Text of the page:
After reading this article (and assuming it accurately represents the nature of Crytek's offer,) it's not hard to see why Crytek's offer isn't as good as Unreal's. In fact, it's significantly worse.

Let's do the math...

Let's start by assuming we're building an MMO, and we have to decide on the engine. An MMO works in this example because it's consistent, monthly revenue with a large user base, and will highlight the problem with Crytek's offer. For the purposes of this example, we will only look at a single user in the MMO game, because it doesn't matter in the end how many users you use in the example, it's the same for one or one million.

With the Crytek model, the developer is charged $10 per month for every user who uses their product. This forces the MMO developer to charge a subscription, because you can't be certain you can make your funding requirements every month depending entirely on microtransactions. Considering the usual costs in the industry today for a subscription funding system, this works out to about $15 per user, per month.

Under the Crytek model, the developer would have to pay 66% of their monthly revenue to Crytek, leaving them with only $5/month off of that user in which to pay things like leasing costs, electricity, hardware, salaries, other licensing fees, and do more R&D development. This is basically impossible. Using that strategy, the developer may as well be a subsidiary of Crytek, because the developer sure as heck isn't making any money with *that* model!

The Unreal model charges $19/month flat, with 5% of the gross revenue. This means that using the same model above, the developer would have to pay about seventy-five cents from each user to Unreal, along with a monthly licensing fee of $19. This allows the developer to retain about 99% of their income for everything else, and invest heavily in future R&D and game development.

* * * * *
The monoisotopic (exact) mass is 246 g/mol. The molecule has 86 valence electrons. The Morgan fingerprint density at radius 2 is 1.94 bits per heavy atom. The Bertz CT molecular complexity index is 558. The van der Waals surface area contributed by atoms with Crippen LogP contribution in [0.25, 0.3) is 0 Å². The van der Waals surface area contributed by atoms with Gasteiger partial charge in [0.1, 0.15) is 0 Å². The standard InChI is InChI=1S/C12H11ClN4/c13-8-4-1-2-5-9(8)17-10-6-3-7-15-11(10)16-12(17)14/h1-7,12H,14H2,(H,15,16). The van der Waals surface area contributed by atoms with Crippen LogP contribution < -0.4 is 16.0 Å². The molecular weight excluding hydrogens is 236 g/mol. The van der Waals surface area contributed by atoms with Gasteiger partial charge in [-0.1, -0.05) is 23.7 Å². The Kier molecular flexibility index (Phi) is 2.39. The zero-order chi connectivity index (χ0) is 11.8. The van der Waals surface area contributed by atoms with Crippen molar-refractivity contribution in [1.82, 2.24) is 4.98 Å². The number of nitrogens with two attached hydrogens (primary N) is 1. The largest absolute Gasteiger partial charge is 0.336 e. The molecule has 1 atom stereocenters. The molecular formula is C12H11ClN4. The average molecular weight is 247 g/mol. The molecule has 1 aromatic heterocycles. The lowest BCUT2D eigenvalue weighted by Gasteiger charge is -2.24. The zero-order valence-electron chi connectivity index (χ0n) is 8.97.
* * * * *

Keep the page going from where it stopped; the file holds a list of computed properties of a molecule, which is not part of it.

If I were presented both of these offers, and had to make my choice exclusively on what I've been told so far, I know who *I* would pick, and it *wouldn't* be Crytek!

MN121MN
MN121MN

Hmm...who's next to come to the Engine Wars?

GSGuy321
GSGuy321

"The gamer is not going to know that the developer has been able to change the jump height 10 times in five minutes, but they will get a game where it's potentially much more tweaked because [the developers] were able to tweak quickly instead of, ‘I changed the jump height; let's wait 10 minutes for a build to compile and then play.' Instead, it's ‘change, change, change, change, it's good, move on to the next thing.'

"[In older engines], if you wanted to change the relationship between your weapon damage and how long it'll take to kill a creature, you may spend a couple of days iterating, but if you have to spend a lot of time waiting for a build every time, you're talking one change, waiting 15 minutes for the compile to complete, and then play the game, get to the point where you can test it, test it, exit the game, change, compile…now, since all of that can be done very quickly within the tools, it's ‘Make the change, play, when it compiles, finish, shoot the guy, and then escape, make the change, play.. the iteration time is down to 30 seconds instead of 15 minutes. Our ability to kind of roll through and see how the game is playing out is much faster."

http://kotaku.com/5916859/how-unreal-engine-4-will-change-the-next-games-you-play

MacroManJr
MacroManJr

Holy mother of Miyamoto--Unity just announced Unity 5 with physically-based shading!

What the hell's happening lately with the game engine developers?!

Boys, we've got ourselves a good ol' fashioned engine war!

*writer grabs his cowboy hat and keyboard*

Micropixel
Micropixel

CryEngine has always been my favorite. $9.90 per month? This is a no-brainer.

GSGuy321
GSGuy321

Contrary to what many are saying I see indie games as saving gaming. The direction gaming was going until very recently (I would say the introduction of Steam and other open platforms changed everything) was that power was being concentrated at the top. Only a few had the resources and budget. And worse yet they couldn't take chances, because they themselves were under pressure/constraints. 

This move by Epic and Crytek blows the doors open. The indie of today will be the AAA of tomorrow. There is no need for the middleman Publishers like EA anymore. You will have to produce good games that are aimed directly at what the community want - namely, single player campaigns, not only multiplayer, and good quality products. The user wants control and the developers will have to provide it. EA is all about taking control away from the user, Activision as well. Their days are numbered if they continue. We as gamers will have plenty of alternatives because of indies. It's a beautiful thing.